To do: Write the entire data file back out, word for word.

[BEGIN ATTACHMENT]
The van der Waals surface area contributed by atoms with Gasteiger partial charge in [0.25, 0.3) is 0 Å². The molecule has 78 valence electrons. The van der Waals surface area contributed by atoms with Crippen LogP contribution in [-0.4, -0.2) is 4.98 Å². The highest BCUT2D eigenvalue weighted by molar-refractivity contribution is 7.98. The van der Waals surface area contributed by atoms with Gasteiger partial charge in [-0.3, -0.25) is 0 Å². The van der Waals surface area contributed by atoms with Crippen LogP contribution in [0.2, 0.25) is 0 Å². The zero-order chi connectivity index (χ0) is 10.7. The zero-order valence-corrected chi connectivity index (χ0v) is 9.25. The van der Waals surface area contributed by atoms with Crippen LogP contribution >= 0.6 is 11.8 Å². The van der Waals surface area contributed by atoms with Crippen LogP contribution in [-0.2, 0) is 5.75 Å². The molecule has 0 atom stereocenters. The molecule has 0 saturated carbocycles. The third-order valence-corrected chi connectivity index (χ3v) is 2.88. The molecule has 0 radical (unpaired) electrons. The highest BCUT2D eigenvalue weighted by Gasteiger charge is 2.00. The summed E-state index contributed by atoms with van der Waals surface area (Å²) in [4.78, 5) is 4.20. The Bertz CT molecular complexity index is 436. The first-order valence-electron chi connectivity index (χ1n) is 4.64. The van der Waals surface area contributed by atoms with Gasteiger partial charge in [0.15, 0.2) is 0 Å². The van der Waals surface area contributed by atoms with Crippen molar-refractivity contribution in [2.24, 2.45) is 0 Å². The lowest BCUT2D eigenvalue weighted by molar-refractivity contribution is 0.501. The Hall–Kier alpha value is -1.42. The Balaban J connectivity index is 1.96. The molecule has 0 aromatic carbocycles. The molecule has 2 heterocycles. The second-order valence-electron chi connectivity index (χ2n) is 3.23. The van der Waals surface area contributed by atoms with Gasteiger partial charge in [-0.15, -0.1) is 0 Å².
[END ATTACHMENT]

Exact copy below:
The van der Waals surface area contributed by atoms with Gasteiger partial charge in [0.25, 0.3) is 0 Å². The molecule has 78 valence electrons. The van der Waals surface area contributed by atoms with Crippen LogP contribution in [-0.4, -0.2) is 4.98 Å². The highest BCUT2D eigenvalue weighted by molar-refractivity contribution is 7.98. The van der Waals surface area contributed by atoms with Gasteiger partial charge in [-0.3, -0.25) is 0 Å². The van der Waals surface area contributed by atoms with Crippen LogP contribution in [0.2, 0.25) is 0 Å². The zero-order chi connectivity index (χ0) is 10.7. The zero-order valence-corrected chi connectivity index (χ0v) is 9.25. The van der Waals surface area contributed by atoms with Crippen LogP contribution >= 0.6 is 11.8 Å². The van der Waals surface area contributed by atoms with Crippen LogP contribution in [-0.2, 0) is 5.75 Å². The molecule has 0 atom stereocenters. The molecule has 0 saturated carbocycles. The third-order valence-corrected chi connectivity index (χ3v) is 2.88. The molecule has 0 radical (unpaired) electrons. The highest BCUT2D eigenvalue weighted by Gasteiger charge is 2.00. The summed E-state index contributed by atoms with van der Waals surface area (Å²) in [4.78, 5) is 4.20. The Bertz CT molecular complexity index is 436. The first-order valence-electron chi connectivity index (χ1n) is 4.64. The van der Waals surface area contributed by atoms with Gasteiger partial charge in [0.15, 0.2) is 0 Å². The van der Waals surface area contributed by atoms with Crippen molar-refractivity contribution in [2.24, 2.45) is 0 Å². The lowest BCUT2D eigenvalue weighted by molar-refractivity contribution is 0.501. The Hall–Kier alpha value is -1.42. The Balaban J connectivity index is 1.96. The molecule has 0 aromatic carbocycles. The molecule has 2 heterocycles. The second-order valence-electron chi connectivity index (χ2n) is 3.23. The van der Waals surface area contributed by atoms with Gasteiger partial charge in [-0.15, -0.1) is 0 Å².